The petroleum complex traded on both sides of unchanged as the market continued to consider the demand repercussions from Chinese -US tension and the increases in COVID-19 cases in the US. Underlying support continues to be evident as weakness to the dollar along with the strength to hard assets helped limit selling interest. The strength to US durable goods orders also provided background support. Uncertainty over economic direction remains a concerns that renewed lockdowns into the fall could constrict economic activity despite the potential for additional stimulus measures.
Supply issues remain in the background as prospects for future production expansion and capital investment are assessed in light of OPEC+ production restraint and the waning profitability of US shale oil producers. A big question is whether a relaxation of OPEC quotas in August leads to a higher level of compliance or not. They are hoping that producers such as Iraq, who had overproduced in the past few months, will compensate with lower production levels from July onward. Excess inventories that had built up as demand fell still need to be absorbed. The speed at which these stocks are drawn down will be a key determinant as to whether price strength can be sustained. Any signs that it might be falling short will likely lead to downward pressure on values.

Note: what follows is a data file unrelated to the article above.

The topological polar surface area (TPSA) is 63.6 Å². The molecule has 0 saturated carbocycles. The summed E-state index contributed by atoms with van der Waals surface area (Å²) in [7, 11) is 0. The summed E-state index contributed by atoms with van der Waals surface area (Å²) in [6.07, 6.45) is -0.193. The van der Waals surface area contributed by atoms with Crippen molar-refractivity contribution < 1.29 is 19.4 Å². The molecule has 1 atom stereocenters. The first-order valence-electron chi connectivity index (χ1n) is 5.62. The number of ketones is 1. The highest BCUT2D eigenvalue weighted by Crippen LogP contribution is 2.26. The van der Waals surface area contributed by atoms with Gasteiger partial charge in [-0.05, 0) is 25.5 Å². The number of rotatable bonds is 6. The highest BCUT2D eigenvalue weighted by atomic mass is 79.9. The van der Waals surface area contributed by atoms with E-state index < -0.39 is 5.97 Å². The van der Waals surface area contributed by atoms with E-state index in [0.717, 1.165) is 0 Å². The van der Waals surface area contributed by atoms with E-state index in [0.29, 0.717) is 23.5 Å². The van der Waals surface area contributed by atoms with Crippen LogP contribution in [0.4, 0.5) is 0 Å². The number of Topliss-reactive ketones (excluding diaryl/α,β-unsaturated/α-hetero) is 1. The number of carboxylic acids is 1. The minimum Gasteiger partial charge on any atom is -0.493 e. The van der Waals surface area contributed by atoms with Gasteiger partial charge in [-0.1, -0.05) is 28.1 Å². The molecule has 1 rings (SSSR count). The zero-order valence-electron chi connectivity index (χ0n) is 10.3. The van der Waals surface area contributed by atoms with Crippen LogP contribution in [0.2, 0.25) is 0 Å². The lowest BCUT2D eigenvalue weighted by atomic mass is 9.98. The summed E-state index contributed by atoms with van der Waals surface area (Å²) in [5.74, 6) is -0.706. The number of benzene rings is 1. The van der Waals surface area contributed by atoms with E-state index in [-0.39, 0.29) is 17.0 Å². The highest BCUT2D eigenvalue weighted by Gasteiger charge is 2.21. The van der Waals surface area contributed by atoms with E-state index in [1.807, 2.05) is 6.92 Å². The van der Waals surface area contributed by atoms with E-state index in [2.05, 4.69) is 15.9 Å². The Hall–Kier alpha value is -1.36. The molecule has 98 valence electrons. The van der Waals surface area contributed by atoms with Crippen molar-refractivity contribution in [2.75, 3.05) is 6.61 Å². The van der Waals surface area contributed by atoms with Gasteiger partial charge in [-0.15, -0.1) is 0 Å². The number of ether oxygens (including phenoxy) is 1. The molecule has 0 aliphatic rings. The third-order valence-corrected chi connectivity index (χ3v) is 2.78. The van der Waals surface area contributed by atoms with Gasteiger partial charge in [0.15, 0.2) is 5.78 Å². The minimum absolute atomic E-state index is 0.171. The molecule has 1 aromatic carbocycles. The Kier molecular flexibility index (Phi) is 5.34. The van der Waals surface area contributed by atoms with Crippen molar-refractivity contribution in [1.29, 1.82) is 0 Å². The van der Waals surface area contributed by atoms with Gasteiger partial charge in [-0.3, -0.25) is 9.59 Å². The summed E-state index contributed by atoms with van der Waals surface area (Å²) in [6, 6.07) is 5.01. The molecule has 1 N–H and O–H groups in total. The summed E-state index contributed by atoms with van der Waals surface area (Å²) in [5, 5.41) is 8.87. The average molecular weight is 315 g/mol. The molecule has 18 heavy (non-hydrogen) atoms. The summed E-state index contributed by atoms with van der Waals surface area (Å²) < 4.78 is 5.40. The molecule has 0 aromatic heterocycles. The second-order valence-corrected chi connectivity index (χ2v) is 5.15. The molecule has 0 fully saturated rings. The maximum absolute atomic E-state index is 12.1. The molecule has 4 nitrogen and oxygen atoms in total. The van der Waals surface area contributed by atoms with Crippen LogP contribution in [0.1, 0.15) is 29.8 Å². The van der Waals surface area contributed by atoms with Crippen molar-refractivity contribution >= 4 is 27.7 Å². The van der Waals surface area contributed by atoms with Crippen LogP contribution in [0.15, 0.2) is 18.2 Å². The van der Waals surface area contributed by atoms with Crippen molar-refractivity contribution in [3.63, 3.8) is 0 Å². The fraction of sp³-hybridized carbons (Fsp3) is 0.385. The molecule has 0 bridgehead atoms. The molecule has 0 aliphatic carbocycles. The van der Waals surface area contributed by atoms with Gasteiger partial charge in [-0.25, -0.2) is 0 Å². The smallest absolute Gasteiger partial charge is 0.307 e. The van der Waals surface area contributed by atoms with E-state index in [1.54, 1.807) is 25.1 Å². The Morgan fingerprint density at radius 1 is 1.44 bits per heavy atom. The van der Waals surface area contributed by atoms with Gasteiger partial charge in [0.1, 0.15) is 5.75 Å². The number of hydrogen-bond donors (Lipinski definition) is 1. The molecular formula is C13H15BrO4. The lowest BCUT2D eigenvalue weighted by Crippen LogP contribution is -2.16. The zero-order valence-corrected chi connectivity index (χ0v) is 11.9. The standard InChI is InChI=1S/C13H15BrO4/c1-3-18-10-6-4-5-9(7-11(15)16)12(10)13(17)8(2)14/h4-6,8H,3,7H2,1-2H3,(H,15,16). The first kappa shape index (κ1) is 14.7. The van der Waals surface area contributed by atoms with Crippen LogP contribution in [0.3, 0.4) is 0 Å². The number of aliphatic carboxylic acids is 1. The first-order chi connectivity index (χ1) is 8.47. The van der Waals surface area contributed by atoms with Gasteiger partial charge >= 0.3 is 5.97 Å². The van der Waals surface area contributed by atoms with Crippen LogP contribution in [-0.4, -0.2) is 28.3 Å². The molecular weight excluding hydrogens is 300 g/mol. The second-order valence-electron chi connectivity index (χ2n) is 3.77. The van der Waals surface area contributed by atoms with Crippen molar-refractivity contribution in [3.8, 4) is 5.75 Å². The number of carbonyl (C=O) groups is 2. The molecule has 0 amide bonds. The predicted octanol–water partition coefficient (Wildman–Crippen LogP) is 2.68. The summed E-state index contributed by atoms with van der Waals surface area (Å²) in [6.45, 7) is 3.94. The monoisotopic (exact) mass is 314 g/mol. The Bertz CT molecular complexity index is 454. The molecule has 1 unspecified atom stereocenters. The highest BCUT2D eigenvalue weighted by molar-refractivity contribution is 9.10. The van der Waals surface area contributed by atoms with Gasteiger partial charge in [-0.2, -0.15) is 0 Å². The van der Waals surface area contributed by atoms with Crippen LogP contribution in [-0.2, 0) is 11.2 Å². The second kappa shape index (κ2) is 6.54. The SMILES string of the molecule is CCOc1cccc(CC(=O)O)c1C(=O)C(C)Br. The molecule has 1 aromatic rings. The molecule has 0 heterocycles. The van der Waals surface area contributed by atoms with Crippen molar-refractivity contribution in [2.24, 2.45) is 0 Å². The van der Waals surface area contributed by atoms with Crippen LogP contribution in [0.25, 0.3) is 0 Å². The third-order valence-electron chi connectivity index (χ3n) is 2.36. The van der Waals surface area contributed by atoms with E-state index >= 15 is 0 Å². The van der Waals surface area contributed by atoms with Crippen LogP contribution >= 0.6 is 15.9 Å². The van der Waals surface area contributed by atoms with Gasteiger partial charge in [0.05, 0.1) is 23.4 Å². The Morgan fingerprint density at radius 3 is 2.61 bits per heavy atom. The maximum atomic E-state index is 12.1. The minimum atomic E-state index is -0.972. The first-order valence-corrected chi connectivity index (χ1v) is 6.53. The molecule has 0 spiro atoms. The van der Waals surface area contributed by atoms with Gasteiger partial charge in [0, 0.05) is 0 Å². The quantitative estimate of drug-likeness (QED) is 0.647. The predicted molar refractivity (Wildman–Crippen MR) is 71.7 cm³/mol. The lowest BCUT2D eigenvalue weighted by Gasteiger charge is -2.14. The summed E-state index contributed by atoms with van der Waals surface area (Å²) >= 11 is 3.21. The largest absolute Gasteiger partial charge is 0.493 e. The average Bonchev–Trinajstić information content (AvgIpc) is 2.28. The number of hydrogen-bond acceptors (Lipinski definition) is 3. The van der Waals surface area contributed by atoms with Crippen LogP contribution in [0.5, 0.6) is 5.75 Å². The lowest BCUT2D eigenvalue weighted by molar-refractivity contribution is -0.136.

The DOE report on Wednesday is expected to show no change on crude inventories and a draw in gasoline inventories of 1 mb while distillate stocks are is expected off .3 mb. Refinery utilization is expected +.5.
The market’s still looks vulnerable to downside price pressures if the recent high of 42.50 basis September is not violated. The appearance that US production has stabilized and the recovery in global production might be temporary could lead to fresh pressure on values. A penetration of the 40.35 level basis September might be the first sign of a more significant breakdown to values back to at least the 38.50 level and possibly 35.00.
The market tried to follow through to the upside early in the session, but a failure at the 1.86 area lead to a sharp selloff that saw prices pull back by nearly 10 cents before settling at 1.786 basis September. Steadily increasing output and decreasing CDD expectations undercut the market. Lower 48 production has upticked for 5 straight days to reach nearly 89.5 bcf/d on Sunday, while temperature expectations remain above normal but have been steadily revised downward in recent forecasts as it appears that the extremes of the season have passed. Support that had been garnered from storm threats in the Gulf have also quickly run their course as the market is left with current negative fundamentals in the face of growing concerns about the spread of COVID-19. With the summer months laden with baggage from the virus fallout any major moves look unlikely. Looking out to the winter contracts, we are recommending a buy of the December on a pullback at 2.73, risking to 2.66 with an objective of 3.00 on expectations for production to eventually faulter into peak withdrawl season.
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